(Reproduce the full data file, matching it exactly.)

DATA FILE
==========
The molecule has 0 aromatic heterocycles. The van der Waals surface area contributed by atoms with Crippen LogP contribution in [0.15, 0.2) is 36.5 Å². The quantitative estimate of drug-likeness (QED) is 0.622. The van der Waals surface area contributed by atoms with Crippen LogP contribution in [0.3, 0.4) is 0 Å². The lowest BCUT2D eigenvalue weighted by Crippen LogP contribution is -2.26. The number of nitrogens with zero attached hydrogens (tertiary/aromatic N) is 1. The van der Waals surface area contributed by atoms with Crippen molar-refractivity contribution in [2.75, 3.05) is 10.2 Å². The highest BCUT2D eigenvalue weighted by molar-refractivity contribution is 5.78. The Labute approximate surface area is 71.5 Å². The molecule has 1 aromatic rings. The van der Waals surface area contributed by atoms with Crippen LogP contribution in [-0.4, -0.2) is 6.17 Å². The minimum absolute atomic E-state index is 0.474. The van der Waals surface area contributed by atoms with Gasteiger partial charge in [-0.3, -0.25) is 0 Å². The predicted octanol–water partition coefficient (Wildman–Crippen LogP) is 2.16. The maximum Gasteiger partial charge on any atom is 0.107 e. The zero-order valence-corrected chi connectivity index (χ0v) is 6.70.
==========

The molecule has 0 aromatic heterocycles. The van der Waals surface area contributed by atoms with Crippen LogP contribution in [0.15, 0.2) is 36.5 Å². The quantitative estimate of drug-likeness (QED) is 0.622. The van der Waals surface area contributed by atoms with Crippen LogP contribution in [0.3, 0.4) is 0 Å². The lowest BCUT2D eigenvalue weighted by Crippen LogP contribution is -2.26. The number of nitrogens with zero attached hydrogens (tertiary/aromatic N) is 1. The van der Waals surface area contributed by atoms with Crippen molar-refractivity contribution in [2.75, 3.05) is 10.2 Å². The highest BCUT2D eigenvalue weighted by molar-refractivity contribution is 5.78. The Labute approximate surface area is 71.5 Å². The molecule has 1 aromatic rings. The van der Waals surface area contributed by atoms with Crippen LogP contribution in [-0.4, -0.2) is 6.17 Å². The minimum absolute atomic E-state index is 0.474. The van der Waals surface area contributed by atoms with Gasteiger partial charge in [-0.3, -0.25) is 0 Å². The predicted octanol–water partition coefficient (Wildman–Crippen LogP) is 2.16. The maximum Gasteiger partial charge on any atom is 0.107 e. The zero-order valence-corrected chi connectivity index (χ0v) is 6.70.